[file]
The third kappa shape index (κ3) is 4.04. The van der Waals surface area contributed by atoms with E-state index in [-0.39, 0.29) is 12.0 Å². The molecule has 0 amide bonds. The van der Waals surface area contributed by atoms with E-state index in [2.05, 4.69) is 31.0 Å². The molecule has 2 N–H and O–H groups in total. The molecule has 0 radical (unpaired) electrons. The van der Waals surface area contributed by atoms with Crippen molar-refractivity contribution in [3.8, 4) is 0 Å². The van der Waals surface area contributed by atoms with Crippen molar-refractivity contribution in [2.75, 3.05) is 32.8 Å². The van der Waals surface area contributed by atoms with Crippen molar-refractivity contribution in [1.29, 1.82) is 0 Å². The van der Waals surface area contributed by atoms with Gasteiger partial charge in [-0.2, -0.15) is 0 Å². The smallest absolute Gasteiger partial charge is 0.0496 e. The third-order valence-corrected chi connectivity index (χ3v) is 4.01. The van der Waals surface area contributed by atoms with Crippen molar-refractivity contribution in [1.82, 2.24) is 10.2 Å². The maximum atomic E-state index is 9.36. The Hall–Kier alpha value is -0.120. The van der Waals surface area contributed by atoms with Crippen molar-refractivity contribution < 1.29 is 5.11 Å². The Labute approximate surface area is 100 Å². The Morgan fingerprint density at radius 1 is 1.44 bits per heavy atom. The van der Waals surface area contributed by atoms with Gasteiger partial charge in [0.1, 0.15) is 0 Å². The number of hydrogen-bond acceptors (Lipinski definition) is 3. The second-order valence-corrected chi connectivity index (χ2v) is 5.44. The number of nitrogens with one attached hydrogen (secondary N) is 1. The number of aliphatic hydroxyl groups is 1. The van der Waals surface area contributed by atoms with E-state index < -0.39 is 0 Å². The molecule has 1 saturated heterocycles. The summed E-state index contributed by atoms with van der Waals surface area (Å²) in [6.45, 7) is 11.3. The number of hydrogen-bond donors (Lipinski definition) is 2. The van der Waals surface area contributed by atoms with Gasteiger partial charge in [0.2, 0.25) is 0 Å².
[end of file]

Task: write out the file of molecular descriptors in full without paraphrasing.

The third kappa shape index (κ3) is 4.04. The van der Waals surface area contributed by atoms with E-state index in [-0.39, 0.29) is 12.0 Å². The molecule has 0 amide bonds. The van der Waals surface area contributed by atoms with E-state index in [2.05, 4.69) is 31.0 Å². The molecule has 2 N–H and O–H groups in total. The molecule has 0 radical (unpaired) electrons. The van der Waals surface area contributed by atoms with Crippen molar-refractivity contribution in [3.8, 4) is 0 Å². The van der Waals surface area contributed by atoms with Crippen molar-refractivity contribution in [2.75, 3.05) is 32.8 Å². The van der Waals surface area contributed by atoms with Crippen molar-refractivity contribution in [1.29, 1.82) is 0 Å². The van der Waals surface area contributed by atoms with Gasteiger partial charge in [-0.2, -0.15) is 0 Å². The smallest absolute Gasteiger partial charge is 0.0496 e. The third-order valence-corrected chi connectivity index (χ3v) is 4.01. The van der Waals surface area contributed by atoms with Crippen molar-refractivity contribution in [1.82, 2.24) is 10.2 Å². The maximum atomic E-state index is 9.36. The Hall–Kier alpha value is -0.120. The van der Waals surface area contributed by atoms with Crippen molar-refractivity contribution < 1.29 is 5.11 Å². The Labute approximate surface area is 100 Å². The Morgan fingerprint density at radius 1 is 1.44 bits per heavy atom. The van der Waals surface area contributed by atoms with Gasteiger partial charge in [0.1, 0.15) is 0 Å². The number of hydrogen-bond acceptors (Lipinski definition) is 3. The second-order valence-corrected chi connectivity index (χ2v) is 5.44. The number of nitrogens with one attached hydrogen (secondary N) is 1. The number of aliphatic hydroxyl groups is 1. The van der Waals surface area contributed by atoms with E-state index < -0.39 is 0 Å². The molecule has 1 saturated heterocycles. The summed E-state index contributed by atoms with van der Waals surface area (Å²) in [6.45, 7) is 11.3. The number of hydrogen-bond donors (Lipinski definition) is 2. The van der Waals surface area contributed by atoms with Gasteiger partial charge in [0.2, 0.25) is 0 Å².